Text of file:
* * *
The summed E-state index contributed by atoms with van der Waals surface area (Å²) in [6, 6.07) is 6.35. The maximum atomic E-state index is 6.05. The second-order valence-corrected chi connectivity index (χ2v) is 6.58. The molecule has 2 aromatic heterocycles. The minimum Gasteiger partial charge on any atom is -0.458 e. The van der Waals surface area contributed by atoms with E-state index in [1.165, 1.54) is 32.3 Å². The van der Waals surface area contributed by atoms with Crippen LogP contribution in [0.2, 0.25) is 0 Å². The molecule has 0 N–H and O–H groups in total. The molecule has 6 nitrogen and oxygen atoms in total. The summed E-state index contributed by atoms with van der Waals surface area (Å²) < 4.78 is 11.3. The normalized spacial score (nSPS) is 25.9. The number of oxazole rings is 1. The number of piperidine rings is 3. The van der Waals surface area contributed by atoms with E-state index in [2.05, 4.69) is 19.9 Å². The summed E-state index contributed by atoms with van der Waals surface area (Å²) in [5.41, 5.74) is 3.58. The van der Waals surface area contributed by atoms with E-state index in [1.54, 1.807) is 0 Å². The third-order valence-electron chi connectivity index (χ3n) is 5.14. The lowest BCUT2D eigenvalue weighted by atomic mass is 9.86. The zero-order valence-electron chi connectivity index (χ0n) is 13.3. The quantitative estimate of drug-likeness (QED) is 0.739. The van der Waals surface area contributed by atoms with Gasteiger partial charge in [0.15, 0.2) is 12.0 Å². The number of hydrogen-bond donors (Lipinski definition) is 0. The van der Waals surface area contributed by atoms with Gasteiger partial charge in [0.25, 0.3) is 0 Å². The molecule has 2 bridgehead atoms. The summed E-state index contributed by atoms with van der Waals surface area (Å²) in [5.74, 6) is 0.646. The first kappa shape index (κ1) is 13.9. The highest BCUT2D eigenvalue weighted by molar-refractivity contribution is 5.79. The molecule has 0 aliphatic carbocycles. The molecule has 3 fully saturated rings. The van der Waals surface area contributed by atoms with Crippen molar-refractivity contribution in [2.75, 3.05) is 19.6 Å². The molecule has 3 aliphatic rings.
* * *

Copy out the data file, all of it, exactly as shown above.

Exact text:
The summed E-state index contributed by atoms with van der Waals surface area (Å²) in [6, 6.07) is 6.35. The maximum atomic E-state index is 6.05. The second-order valence-corrected chi connectivity index (χ2v) is 6.58. The molecule has 2 aromatic heterocycles. The minimum Gasteiger partial charge on any atom is -0.458 e. The van der Waals surface area contributed by atoms with E-state index in [1.165, 1.54) is 32.3 Å². The van der Waals surface area contributed by atoms with Crippen LogP contribution in [0.2, 0.25) is 0 Å². The molecule has 0 N–H and O–H groups in total. The molecule has 6 nitrogen and oxygen atoms in total. The summed E-state index contributed by atoms with van der Waals surface area (Å²) < 4.78 is 11.3. The normalized spacial score (nSPS) is 25.9. The number of oxazole rings is 1. The number of piperidine rings is 3. The van der Waals surface area contributed by atoms with E-state index in [2.05, 4.69) is 19.9 Å². The summed E-state index contributed by atoms with van der Waals surface area (Å²) in [5.41, 5.74) is 3.58. The van der Waals surface area contributed by atoms with E-state index in [1.54, 1.807) is 0 Å². The third-order valence-electron chi connectivity index (χ3n) is 5.14. The lowest BCUT2D eigenvalue weighted by atomic mass is 9.86. The zero-order valence-electron chi connectivity index (χ0n) is 13.3. The quantitative estimate of drug-likeness (QED) is 0.739. The van der Waals surface area contributed by atoms with Gasteiger partial charge in [0.15, 0.2) is 12.0 Å². The number of hydrogen-bond donors (Lipinski definition) is 0. The van der Waals surface area contributed by atoms with Gasteiger partial charge in [0.25, 0.3) is 0 Å². The molecule has 2 bridgehead atoms. The summed E-state index contributed by atoms with van der Waals surface area (Å²) in [5.74, 6) is 0.646. The first kappa shape index (κ1) is 13.9. The highest BCUT2D eigenvalue weighted by molar-refractivity contribution is 5.79. The molecule has 0 aliphatic carbocycles. The molecule has 3 fully saturated rings. The van der Waals surface area contributed by atoms with Crippen molar-refractivity contribution in [2.75, 3.05) is 19.6 Å². The molecule has 3 aliphatic rings.